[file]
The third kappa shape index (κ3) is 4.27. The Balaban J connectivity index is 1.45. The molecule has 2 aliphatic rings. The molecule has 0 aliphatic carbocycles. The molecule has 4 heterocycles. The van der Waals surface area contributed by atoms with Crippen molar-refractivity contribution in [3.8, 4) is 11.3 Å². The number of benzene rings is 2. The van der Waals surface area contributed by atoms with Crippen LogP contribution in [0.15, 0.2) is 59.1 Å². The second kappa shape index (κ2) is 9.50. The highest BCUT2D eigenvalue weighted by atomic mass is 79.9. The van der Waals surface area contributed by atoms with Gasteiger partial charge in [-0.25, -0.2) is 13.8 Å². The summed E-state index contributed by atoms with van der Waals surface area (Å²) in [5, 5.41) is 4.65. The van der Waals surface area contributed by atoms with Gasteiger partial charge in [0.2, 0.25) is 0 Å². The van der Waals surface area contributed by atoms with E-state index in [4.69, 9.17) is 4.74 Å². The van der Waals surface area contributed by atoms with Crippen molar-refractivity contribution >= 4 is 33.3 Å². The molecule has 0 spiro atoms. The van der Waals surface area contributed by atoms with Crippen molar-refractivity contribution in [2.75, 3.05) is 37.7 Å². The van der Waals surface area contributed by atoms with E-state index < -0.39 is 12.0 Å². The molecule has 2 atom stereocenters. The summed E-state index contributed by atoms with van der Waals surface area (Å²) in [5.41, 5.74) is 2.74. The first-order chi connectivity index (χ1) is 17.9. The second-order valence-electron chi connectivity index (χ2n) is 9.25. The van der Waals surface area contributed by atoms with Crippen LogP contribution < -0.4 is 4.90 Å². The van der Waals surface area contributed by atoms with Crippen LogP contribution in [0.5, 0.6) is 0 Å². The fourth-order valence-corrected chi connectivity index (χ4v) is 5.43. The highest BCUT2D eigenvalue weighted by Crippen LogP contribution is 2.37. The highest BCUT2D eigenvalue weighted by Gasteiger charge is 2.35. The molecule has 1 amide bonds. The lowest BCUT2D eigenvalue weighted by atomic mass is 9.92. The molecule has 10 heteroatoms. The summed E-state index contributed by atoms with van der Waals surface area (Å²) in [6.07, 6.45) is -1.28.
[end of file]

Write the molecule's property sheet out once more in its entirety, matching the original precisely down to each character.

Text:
The third kappa shape index (κ3) is 4.27. The Balaban J connectivity index is 1.45. The molecule has 2 aliphatic rings. The molecule has 0 aliphatic carbocycles. The molecule has 4 heterocycles. The van der Waals surface area contributed by atoms with Crippen molar-refractivity contribution in [3.8, 4) is 11.3 Å². The number of benzene rings is 2. The van der Waals surface area contributed by atoms with Crippen LogP contribution in [0.15, 0.2) is 59.1 Å². The second kappa shape index (κ2) is 9.50. The highest BCUT2D eigenvalue weighted by atomic mass is 79.9. The van der Waals surface area contributed by atoms with Gasteiger partial charge in [-0.25, -0.2) is 13.8 Å². The summed E-state index contributed by atoms with van der Waals surface area (Å²) in [5, 5.41) is 4.65. The van der Waals surface area contributed by atoms with Gasteiger partial charge in [0.2, 0.25) is 0 Å². The van der Waals surface area contributed by atoms with E-state index in [4.69, 9.17) is 4.74 Å². The van der Waals surface area contributed by atoms with Crippen molar-refractivity contribution >= 4 is 33.3 Å². The molecule has 0 spiro atoms. The van der Waals surface area contributed by atoms with Crippen molar-refractivity contribution in [2.75, 3.05) is 37.7 Å². The van der Waals surface area contributed by atoms with E-state index < -0.39 is 12.0 Å². The molecule has 2 atom stereocenters. The summed E-state index contributed by atoms with van der Waals surface area (Å²) in [5.41, 5.74) is 2.74. The first-order chi connectivity index (χ1) is 17.9. The second-order valence-electron chi connectivity index (χ2n) is 9.25. The van der Waals surface area contributed by atoms with Crippen LogP contribution < -0.4 is 4.90 Å². The van der Waals surface area contributed by atoms with Crippen LogP contribution in [0.5, 0.6) is 0 Å². The fourth-order valence-corrected chi connectivity index (χ4v) is 5.43. The highest BCUT2D eigenvalue weighted by Crippen LogP contribution is 2.37. The highest BCUT2D eigenvalue weighted by Gasteiger charge is 2.35. The molecule has 1 amide bonds. The lowest BCUT2D eigenvalue weighted by atomic mass is 9.92. The molecule has 10 heteroatoms. The summed E-state index contributed by atoms with van der Waals surface area (Å²) in [6.07, 6.45) is -1.28.